Girardi deserves praise for refusing to pamper starting pitchers
I once knew a Molly Coddle. Close friend of Jimmy Jack. Neither is related to
The World Series gave us a novel's share of heroes --
Checking the national-media reports as the World Series reached its most crucial stage, you got the impression Girardi was an odd sort of dead man walking.
In truth, Girardi's job never was in jeopardy, but such was the tone of panic and paranoia as the Yankee manager wielded that deadliest of weapons: common sense. He employed a strategy that worked in baseball for, oh, about 70 years, not including the 19th century.
Somewhere along the line -- and I'm sure it's connected in some sinister way with the
The old-school guys didn't know whether to holler or weep. A number of them, including
Or to put it another way: When are these modern-day managers gonna stop Jimmy-Jackin' around? They're mollycoddlin' these guys.
It was so refreshing to watch Girardi go through a month of excruciatingly tense baseball with
Without question, Girardi didn't have many options. Over the course of the regular season, the Yankees pampered a potentially excellent starter,
Foreboding statistics abounded as Pettitte took the mound for Game 6, all about ill-fated starters who worked postseason games on short rest. You could peruse those numbers, recoiling in fear, or you could watch Pettitte work a crisp 1-2-3 first inning, show the nerve to throw a 3-and-2 curveball to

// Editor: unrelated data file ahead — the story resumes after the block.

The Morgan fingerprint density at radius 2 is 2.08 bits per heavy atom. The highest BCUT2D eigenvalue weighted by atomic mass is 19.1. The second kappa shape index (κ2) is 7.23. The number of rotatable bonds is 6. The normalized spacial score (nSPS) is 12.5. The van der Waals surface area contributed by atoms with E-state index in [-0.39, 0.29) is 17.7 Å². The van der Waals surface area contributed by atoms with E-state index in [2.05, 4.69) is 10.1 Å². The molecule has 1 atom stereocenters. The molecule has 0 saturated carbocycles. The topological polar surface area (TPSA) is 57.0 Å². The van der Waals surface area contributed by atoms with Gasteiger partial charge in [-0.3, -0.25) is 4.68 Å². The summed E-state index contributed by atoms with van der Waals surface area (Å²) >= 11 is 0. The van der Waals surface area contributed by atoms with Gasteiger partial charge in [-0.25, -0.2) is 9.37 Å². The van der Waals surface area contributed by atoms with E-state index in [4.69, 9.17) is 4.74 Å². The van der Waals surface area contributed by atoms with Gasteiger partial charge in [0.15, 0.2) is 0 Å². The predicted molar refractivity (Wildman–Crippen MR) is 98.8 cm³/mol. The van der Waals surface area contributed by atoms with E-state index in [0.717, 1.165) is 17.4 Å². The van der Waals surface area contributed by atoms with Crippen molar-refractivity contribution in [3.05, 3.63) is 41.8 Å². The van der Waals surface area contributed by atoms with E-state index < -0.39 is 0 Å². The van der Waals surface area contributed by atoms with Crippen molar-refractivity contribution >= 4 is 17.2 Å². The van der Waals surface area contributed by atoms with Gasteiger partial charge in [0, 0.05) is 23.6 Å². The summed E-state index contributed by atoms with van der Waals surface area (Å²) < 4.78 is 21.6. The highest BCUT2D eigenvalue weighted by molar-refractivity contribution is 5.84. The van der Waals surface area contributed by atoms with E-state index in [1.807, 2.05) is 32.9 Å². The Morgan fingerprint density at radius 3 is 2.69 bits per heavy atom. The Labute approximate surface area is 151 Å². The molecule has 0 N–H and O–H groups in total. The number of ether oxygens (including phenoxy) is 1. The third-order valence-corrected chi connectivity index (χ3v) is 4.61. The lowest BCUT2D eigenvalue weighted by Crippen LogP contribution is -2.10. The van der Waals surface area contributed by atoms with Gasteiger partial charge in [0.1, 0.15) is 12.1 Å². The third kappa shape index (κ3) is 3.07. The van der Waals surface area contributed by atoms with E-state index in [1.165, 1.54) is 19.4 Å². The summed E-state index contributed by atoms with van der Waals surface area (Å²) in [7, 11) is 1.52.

One intriguing World Series does not change a prevailing mindset, nor can we all pretend it's 1956 and
That's the great thing about the World Series: Girardi didn't just want to shorten his rotation, he did so -- out of fear, absolutely. The fear of losing. Nice payoff, too. A fine memory to take into winter.
• Seasoned scouts like to talk about "the good face," a certain look in an athlete, admirable traits revealed in countenance. Hideki Matsui has the good face, a window into his strength and humility. The first day he ever came to bat as a Yankee, back in 2003, Matsui's Japanese legend preceded him. People expected to see him belt one about 580 feet on a dead-pull path to right field. Instead, on the first pitch he saw, he steered an off-field single to left, driving home a run. A very revealing look into the man's character. In the wake of Matsui's six-RBI performance in Game 6, and his natural fit as the Yanks' DH, they cannot let him get away.
• An endearing scene, played out time after time over the course of any summer or postseason:
• Few players ever spoke so eloquently in their second language as Martinez, who enlivened the Series with his witty and provocative remarks and so brazenly welcomed the big stage of Yankee Stadium. In a moment fully out of character, he didn't stand up to the clubhouse questioning after Game 6 -- and if a couple of reporters hadn't caught him waiting for an elevator, he wouldn't have been quoted at all. He ducked out early, hoping not to be noticed. A shame.
• Each year we hear sensible ways to shorten the postseason and get the World Series done by the third week of October: Shorten spring training. Start the regular season earlier. Throw in some doubleheaders. The esteemed